seems to be in on a joke that the rest of us aren't supposed to get. On this new release, Foxygen
has taken their psychedelic revival sound and pushed it another step further, working with a 40-person orchestra to create a conceptual album based around the sounds of 1970's theatrical rock. This they accomplished very well. All the harmonies come through sounding like a brightly colored, highly tattered vinyl record on your mother's shelf. But this kind of retro sound is rarely sought after, which Foxygen seem to understand. At times they even seem to acknowledge that this was a hokey period in music history. Their tongue and cheek attitude peaks on "Upon A Hill" where they literally break out into a polka beat. By and large, it's an entertaining album, but when it stands alone, without the history that it tries to inhabit, the kitsch takes over and it becomes about how many 70's cliches they can fit into a 5 minute track.
On their past two albums, ...And Star Power
and We Are The 21st Century Ambassadors Of Peace & Magic
they used a lo-fi psychedelic rock playbook which suited their needs very well. With Hang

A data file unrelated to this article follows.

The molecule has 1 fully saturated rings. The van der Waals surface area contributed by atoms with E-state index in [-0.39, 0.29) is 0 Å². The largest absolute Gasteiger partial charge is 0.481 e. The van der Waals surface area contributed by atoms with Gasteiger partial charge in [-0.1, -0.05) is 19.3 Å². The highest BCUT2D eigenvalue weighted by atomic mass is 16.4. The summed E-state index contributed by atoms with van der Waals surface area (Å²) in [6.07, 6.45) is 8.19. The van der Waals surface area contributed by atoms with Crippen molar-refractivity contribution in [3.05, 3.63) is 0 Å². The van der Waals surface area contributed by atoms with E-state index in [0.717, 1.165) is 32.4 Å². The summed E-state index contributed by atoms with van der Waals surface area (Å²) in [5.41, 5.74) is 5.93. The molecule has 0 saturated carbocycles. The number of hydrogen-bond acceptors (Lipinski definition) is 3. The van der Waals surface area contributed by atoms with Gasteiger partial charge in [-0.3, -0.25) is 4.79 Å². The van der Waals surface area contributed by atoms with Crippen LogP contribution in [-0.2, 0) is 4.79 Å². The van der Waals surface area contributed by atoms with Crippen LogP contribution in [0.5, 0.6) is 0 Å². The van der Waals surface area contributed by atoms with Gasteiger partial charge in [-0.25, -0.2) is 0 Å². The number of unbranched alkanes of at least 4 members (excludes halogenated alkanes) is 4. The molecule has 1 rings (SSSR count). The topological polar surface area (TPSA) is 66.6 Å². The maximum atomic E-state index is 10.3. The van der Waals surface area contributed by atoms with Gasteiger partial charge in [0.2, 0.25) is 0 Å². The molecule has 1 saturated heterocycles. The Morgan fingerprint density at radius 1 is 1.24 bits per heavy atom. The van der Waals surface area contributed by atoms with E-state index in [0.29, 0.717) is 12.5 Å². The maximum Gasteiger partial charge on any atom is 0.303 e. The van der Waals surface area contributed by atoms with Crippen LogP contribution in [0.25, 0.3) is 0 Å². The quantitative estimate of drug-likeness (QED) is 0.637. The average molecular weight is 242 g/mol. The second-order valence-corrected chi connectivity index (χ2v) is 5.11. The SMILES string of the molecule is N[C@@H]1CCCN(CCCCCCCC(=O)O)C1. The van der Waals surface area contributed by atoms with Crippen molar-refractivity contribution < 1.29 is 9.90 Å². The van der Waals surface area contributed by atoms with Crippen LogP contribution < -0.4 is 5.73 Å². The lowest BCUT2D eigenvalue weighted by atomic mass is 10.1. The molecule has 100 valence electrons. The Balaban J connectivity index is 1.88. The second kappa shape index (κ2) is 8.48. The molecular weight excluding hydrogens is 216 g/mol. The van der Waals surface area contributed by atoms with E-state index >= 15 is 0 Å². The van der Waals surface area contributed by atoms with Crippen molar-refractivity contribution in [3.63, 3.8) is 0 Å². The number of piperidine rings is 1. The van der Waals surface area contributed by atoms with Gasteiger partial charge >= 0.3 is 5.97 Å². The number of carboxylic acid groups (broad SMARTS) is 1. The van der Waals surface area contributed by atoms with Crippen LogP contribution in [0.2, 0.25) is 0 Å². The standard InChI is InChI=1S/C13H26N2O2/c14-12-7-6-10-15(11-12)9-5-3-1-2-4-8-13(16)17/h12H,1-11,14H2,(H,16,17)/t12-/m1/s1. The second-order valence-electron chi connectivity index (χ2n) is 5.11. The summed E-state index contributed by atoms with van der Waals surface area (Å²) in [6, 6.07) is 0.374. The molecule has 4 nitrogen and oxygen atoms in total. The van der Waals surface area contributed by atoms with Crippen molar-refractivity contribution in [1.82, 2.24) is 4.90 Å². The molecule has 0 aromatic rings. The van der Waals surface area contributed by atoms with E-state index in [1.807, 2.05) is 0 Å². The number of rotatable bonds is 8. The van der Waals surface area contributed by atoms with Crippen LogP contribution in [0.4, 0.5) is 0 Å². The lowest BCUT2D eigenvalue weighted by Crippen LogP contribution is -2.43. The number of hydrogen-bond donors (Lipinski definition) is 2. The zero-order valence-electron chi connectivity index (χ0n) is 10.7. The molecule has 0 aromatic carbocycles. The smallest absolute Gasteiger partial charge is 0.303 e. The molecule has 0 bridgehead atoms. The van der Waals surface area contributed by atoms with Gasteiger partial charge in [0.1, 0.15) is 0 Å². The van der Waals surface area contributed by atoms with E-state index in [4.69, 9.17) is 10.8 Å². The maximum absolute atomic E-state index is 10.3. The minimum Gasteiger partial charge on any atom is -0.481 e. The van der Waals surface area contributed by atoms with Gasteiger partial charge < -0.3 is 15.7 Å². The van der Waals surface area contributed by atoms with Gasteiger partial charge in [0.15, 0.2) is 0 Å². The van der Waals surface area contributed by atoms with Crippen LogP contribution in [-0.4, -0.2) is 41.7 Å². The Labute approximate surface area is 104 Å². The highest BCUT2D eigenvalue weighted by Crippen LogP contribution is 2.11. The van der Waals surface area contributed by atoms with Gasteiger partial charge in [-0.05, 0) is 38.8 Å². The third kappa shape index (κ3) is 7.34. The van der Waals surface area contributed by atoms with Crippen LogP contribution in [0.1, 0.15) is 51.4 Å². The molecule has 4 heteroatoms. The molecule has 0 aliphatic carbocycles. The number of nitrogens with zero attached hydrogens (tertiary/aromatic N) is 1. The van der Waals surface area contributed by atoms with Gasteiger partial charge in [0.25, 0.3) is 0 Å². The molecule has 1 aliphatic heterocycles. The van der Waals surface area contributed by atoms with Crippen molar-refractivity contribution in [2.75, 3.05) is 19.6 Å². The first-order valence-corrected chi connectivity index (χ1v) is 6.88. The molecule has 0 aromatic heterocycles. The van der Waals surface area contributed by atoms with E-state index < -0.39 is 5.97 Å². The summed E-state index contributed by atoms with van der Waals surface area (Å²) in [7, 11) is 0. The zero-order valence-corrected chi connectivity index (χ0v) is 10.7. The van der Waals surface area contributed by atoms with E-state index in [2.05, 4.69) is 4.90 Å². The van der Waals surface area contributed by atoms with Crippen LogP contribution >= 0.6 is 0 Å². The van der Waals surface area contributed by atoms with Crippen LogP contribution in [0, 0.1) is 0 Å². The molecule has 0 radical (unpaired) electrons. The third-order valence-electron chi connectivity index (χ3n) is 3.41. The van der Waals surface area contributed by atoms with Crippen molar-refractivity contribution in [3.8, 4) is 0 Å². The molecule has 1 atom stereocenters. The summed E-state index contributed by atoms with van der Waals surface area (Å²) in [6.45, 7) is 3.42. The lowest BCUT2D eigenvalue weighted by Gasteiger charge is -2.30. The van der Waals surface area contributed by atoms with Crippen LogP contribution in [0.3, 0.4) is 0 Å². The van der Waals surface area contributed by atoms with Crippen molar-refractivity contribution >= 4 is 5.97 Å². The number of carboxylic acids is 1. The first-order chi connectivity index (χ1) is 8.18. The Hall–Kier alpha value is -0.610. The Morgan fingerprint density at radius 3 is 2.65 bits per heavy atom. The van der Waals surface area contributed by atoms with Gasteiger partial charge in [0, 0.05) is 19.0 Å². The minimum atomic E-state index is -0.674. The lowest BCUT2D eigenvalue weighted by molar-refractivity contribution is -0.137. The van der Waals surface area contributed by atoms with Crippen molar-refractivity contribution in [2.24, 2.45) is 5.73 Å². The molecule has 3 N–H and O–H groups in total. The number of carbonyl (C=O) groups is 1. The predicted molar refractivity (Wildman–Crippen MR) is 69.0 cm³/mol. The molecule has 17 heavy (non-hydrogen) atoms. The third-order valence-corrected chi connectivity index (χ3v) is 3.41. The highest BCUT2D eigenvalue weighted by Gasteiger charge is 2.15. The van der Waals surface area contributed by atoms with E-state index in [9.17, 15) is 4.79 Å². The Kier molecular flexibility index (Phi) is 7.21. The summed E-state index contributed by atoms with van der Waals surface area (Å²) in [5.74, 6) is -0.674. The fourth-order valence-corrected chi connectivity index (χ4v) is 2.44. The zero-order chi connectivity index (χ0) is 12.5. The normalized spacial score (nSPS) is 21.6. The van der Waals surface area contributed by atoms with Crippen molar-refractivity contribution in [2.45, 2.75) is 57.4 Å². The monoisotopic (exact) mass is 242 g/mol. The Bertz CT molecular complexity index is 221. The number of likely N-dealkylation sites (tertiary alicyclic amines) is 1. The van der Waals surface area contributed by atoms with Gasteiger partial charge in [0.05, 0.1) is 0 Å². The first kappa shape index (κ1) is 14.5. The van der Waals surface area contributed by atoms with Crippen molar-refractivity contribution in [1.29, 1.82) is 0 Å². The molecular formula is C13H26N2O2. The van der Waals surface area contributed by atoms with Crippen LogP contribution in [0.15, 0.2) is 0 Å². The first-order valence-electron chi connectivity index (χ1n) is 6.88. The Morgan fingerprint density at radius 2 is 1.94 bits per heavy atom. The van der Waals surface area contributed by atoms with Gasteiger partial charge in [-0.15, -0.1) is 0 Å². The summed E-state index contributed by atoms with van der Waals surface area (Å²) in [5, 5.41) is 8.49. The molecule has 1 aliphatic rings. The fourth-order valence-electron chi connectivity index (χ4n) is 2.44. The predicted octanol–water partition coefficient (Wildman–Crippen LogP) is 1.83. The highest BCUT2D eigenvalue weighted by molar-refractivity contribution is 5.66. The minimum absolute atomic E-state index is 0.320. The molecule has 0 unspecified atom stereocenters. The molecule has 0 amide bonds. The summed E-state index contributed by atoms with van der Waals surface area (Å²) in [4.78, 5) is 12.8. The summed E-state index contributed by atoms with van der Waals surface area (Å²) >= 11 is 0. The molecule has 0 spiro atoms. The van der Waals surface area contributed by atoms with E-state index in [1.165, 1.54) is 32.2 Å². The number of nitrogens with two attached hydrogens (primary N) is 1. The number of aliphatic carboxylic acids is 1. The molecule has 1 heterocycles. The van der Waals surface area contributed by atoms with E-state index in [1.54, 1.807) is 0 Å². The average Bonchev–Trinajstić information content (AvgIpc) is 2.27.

however, they abandon their past humble garage sound and skip all the in between of music production. The overproduction on Hang
ends up hiding the songs and making it tough to enjoy. On their past records, they would often switch up the vibe and tailor the arrangement to the song, but it seems like they felt they had to keep the joke going and the listener unfortunately never gets a break.
One of the facets that made classic albums by Billy Joel, Elton John, and other songwriters of that period enticing, were the holes that they left. They would strip everything back and sing from honest space. They had the capability to do this because they weren't focused on being absorbed into something. They were making music not comparisons. The shtick and the Bowie/Reed impression refuse to take a break on this album. It's almost like Foxygen is more focused on being the most entertaining karaoke singer in the bar, rather than putting their own spin on this old sound.
They did a great job of creating their own sound on past albums when it wasn't overtly obvious who their influences were. Songs like "San Francisco" and "Shuggie" sounded retro, but they also had a very original and honest air to them. Then on Hang
, with songs like "Trauma," which are compositionally interesting and lyrically provocative, all meaning is lost when Sam France lays on the fake vibrato. The idea of Hang
ends up being more interesting than the record itself. The idea that this is a conceptual take on a dead sound is intriguing, but unfortunately the songs themselves succumb to this sound and are forced to take a back seat. Satire is rarely efficient in a long form product and about halfway through the record I wished the novelty and "humor" would just get lost.